Ryan Schiller ’21 and Daria Kozeko ’21 recently launched Librex, a mobile app that lets Yale students anonymously discuss campus culture with their peers, while collecting as little data as possible.
The app, which is available on iOS, launched in September and is slowly spreading across campus.
“We saw the way technology companies have been using and abusing our data, which presents not only legal issues but also social ones” Kozeko said. “We think it is better to stay as far away from [selling user data] as possible.”
According to Kozeko, this strict privacy philosophy recently got them rejected in the final round of interviews from the prestigious Y Combinator program that helped launch companies like Airbnb and Dropbox.
In their rejection, the program articulated concerns about Librex turning a profit without selling user data.
“We built an anonymous app because people on campus — particularly international friends — have felt that they couldn’t express how they actually felt to their friends or in classes because they were worried about how they would be judged,” Schiller said. “We want to invite people back into the community, rather than having them feel alienated.”
Kozeko said it is about more than just combating self-censorship but also about building a space where people feel free to ask questions. Librex’s advisor in the Tsai CITY accelerator program, Samuel Kitara SOM ’20, agreed in an interview with the News.
“I would encourage student groups that host talks and speaker series to download Librex,” Kitara said. “We get a lot of really great scholars and controversial speakers who come to campus. Students should feel they can ask any question and Librex is a great platform to allow them to do that.”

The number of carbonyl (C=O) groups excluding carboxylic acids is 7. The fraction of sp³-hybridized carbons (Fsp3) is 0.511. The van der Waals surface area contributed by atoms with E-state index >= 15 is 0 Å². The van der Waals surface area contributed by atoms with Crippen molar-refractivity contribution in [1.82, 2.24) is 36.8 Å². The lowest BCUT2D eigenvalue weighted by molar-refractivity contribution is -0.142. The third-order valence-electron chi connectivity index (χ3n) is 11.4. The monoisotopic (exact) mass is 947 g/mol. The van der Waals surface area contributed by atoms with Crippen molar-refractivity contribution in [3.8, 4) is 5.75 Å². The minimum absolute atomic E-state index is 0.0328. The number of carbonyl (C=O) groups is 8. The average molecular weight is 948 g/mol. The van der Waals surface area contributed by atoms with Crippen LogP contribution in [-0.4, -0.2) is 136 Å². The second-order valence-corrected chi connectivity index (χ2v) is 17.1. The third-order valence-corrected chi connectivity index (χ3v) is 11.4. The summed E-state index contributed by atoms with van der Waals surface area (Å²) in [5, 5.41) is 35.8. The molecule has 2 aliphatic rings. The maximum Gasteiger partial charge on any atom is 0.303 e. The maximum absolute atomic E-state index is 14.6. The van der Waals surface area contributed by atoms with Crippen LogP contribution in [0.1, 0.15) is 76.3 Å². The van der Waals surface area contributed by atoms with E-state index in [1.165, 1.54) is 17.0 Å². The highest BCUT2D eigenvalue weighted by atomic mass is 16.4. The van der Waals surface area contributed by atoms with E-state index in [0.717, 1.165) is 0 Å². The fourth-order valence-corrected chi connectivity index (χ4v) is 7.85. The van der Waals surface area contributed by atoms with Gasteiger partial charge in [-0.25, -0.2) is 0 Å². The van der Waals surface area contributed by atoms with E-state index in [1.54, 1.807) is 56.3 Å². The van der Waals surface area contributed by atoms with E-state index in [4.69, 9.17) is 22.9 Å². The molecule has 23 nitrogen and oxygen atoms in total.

Kozeko and Schiller aren’t the only people at Yale grappling with questions about how to protect the privacy of internet users. Yale Law School’s visiting lecturer Sean O’Brien, who is also the founder and CEO of a start-up that builds storage devices, said he believes Librex is part of a growing trend.
“Privacy and cybersecurity, which are very closely linked, are things that consumers are demanding. I also think there is a strong feeling — that Librex is tapping into — about platforms like Facebook, Twitter, et cetera, that the amount of surveillance that is going on is not acceptable,” O’Brien said. “So there is going to be more of a drive for start-ups to create alternatives that are private to harness the users who are fed up with those other services.”
Schiller and Kozeko acknowledged that some people have concerns about anonymous platforms spiraling into gossip forums but said the way they built the app will allow them to avoid such a situation. Using the names of people other than public figures is banned on Librex, the app developers said. They added that they have invested in building strict guidelines for moderation.
“We had concerns and that’s why we’ve put so much time into moderation — both in community driven moderation but also in finding diverse leaders on campus to advise on moderation decisions,” Schiller said. “This is an app for the Yale community so hopefully it will reflect Yale norms.”
O’Brien said he believes that anonymity isn’t something Yale should be afraid of.
“I think candid, anonymous feedback can be extremely helpful. I also think it should be of interest to anybody who cares about the state of students on campus,” O’Brien said. “For example, on the Librex site, I see a post about mental health. These are the type of things we want to talk about— I think it’s very healthy.”
For now, Schiller and Kozeko wear their Y Combinator rejection as a badge of honor. The duo will focus on improving the back end of their app and growing their user base at Yale, they explained. They said they hope that by improving venues for constructive dialogue on campus, Librex will eventually be able to connect community members for discussions in person.
Kitara said he is excited to see where Schiller and Kozeko go from here.
“The way they have laid out their mission reflects their commitment to providing a high-quality product, rather than making a quick buck,” he said.
A 2018 Gallup survey found 61 percent of college students thought that their campus culture deterred speech